Branding? What’s your professional image?
Don’t destroy your image as you try to build it. It sounds like common sense, which it is, but it is not common usage. Your image is your brand.
At work (or anywhere else for that matter), I wanted people to like me, so I constantly volunteered for extra tasks, working more than anyone else. While others had 5 tasks for a project, I would take on 10. Go me, team Sheila. I was very productive. I’d get 7 or 8 things done compared to everyone else, but I’m sad to say I did this for a number of years before I realized the damage I was doing to my personal brand.
People don’t stick with a cellular provider that works only 70% of the time. A car is not dependable if one day out of the week it doesn’t start. And, I promise you, mayhem would promptly ensue if my Mac started with 30% of my documents and photos missing,
The same is true for business and your personal brand. In my case, I was an unreliable brand. While my measurement system relied on the number of tasks completed, I missed the true metric of what was promised and what was delivered. Sure, I got eight things done, but what about the two other tasks that I failed to do? Business has two measurements – what got done and what didn’t. This is not like that aptitude test where you answer as many as you can. This is someone waiting to be picked up and left stranded. Sorry you’re still waiting at the airport for me to pick you up, but let me tell you all the other cool stuff I got done today.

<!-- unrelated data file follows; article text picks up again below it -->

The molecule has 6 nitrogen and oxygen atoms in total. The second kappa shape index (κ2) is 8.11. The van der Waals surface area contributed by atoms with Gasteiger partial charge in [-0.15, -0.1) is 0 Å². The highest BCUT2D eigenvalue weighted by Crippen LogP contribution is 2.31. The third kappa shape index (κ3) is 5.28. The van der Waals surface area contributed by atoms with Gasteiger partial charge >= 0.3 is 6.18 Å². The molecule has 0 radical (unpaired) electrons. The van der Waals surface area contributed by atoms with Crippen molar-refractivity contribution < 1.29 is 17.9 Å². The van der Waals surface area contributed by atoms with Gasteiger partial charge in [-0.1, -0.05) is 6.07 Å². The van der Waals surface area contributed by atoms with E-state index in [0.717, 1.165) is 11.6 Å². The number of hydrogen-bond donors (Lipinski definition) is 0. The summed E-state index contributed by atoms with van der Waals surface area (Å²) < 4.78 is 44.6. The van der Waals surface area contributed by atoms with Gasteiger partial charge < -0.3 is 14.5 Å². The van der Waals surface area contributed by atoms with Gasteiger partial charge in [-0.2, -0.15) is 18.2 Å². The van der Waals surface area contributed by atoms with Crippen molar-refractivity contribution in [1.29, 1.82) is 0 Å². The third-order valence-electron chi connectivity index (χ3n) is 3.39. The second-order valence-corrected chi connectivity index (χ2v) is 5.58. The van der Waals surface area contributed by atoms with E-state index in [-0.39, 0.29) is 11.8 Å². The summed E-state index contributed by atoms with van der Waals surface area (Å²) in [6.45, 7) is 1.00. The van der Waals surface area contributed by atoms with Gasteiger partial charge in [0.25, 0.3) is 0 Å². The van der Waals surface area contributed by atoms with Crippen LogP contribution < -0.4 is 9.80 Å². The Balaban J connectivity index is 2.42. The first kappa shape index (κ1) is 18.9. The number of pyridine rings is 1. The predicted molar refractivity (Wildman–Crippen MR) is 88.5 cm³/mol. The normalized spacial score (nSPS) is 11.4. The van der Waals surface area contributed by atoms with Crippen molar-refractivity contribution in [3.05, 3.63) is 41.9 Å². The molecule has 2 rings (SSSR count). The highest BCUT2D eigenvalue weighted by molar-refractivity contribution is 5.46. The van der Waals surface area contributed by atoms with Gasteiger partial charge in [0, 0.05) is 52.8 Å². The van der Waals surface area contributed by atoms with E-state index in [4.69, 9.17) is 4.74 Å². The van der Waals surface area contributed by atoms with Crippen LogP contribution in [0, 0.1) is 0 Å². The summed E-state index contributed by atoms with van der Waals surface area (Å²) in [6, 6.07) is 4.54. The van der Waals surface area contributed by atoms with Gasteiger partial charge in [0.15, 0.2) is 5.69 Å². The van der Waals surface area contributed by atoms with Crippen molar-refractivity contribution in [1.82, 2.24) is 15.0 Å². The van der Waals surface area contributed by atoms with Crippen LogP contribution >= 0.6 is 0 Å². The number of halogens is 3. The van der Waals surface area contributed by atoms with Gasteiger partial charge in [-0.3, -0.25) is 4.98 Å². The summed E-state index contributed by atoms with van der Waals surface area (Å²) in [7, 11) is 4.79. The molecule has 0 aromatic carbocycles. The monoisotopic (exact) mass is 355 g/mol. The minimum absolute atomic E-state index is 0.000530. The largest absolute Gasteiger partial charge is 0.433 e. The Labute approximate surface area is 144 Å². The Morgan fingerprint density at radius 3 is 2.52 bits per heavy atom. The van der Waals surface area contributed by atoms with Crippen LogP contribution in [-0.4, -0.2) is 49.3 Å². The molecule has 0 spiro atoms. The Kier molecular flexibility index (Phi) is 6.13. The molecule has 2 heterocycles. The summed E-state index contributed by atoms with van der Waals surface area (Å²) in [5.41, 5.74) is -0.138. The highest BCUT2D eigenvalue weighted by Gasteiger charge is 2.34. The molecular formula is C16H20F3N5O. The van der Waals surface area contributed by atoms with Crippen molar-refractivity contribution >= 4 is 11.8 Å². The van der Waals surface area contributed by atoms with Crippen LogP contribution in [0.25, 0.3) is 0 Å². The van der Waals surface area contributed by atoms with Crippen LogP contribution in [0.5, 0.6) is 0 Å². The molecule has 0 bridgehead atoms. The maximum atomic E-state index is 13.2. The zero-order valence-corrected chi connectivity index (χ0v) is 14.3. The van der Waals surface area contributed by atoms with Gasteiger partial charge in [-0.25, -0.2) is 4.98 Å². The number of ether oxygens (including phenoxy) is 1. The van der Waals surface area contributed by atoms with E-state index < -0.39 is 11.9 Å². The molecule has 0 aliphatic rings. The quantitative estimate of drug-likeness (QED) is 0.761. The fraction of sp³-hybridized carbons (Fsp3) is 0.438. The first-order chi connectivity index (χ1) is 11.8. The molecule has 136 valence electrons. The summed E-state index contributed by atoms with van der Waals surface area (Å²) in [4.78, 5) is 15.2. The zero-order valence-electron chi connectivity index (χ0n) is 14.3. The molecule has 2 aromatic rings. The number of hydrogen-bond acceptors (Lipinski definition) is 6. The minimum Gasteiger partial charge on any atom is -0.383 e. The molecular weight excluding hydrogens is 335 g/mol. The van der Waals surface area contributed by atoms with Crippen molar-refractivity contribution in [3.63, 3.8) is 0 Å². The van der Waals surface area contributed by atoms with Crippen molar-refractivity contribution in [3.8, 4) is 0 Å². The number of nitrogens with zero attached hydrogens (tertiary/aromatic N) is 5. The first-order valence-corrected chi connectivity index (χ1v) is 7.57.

Take a moment to think about this. What is your brand? Your brand is based around the problems you solve. For example, WalMart versus Nordstrom. Both solid institutions. Two completely different shopping brands and experiences. WalMart provides basic products at a low cost while Nordstrom provides selected name brand items at a high price point.
Just as a brand has an image and builds loyalty around that image, we have personal brands that are similar. You select the brands based on the experience you want and you develop a certain expectation for the product. Your image is your brand.
So, how do you go about building your brand?
What needs do you fill?
For the need you fill – what do people find the most valuable in what you provide? (e.g. I anticipate needs, I can spot trends, etc.) What do you have to offer? What purpose do you fill?
How do you prioritize? You can’t be all things to all people. Some things may be more important or more urgent than others.
Do periodic brand/image reviews. Some things will work and some will not. Your goals may change. Just as brands sometimes diversify, there are other times when they tighten up. Few things: find a few people you respect, tell them you are developing your brand. Look at is as going to a trainer saying, I want to run a half marathon, what do I need to do? I’m running 6 miles a day Monday through Friday and 10 miles on Saturday with a day of rest on Sunday. The answer may be “Great! You are on track. Here are some tips, though. Make sure you are getting enough protein and sleep and train lightly the week before the event.”
Beware of creating something or focusing on areas no one cares about. Think about VCRs. At a certain point in time, thee were very popular, they thing to have. Now, there is a whole generation of people who have no idea what a VCR is. It’s all about DVR and on demand. Don’t be the VCR of your workplace. Whether the feedback is direct or indirect, pay attention to it. Take it in, analyze and use as appropriate. Realize there are times when you may need to revitalize revamp your brand.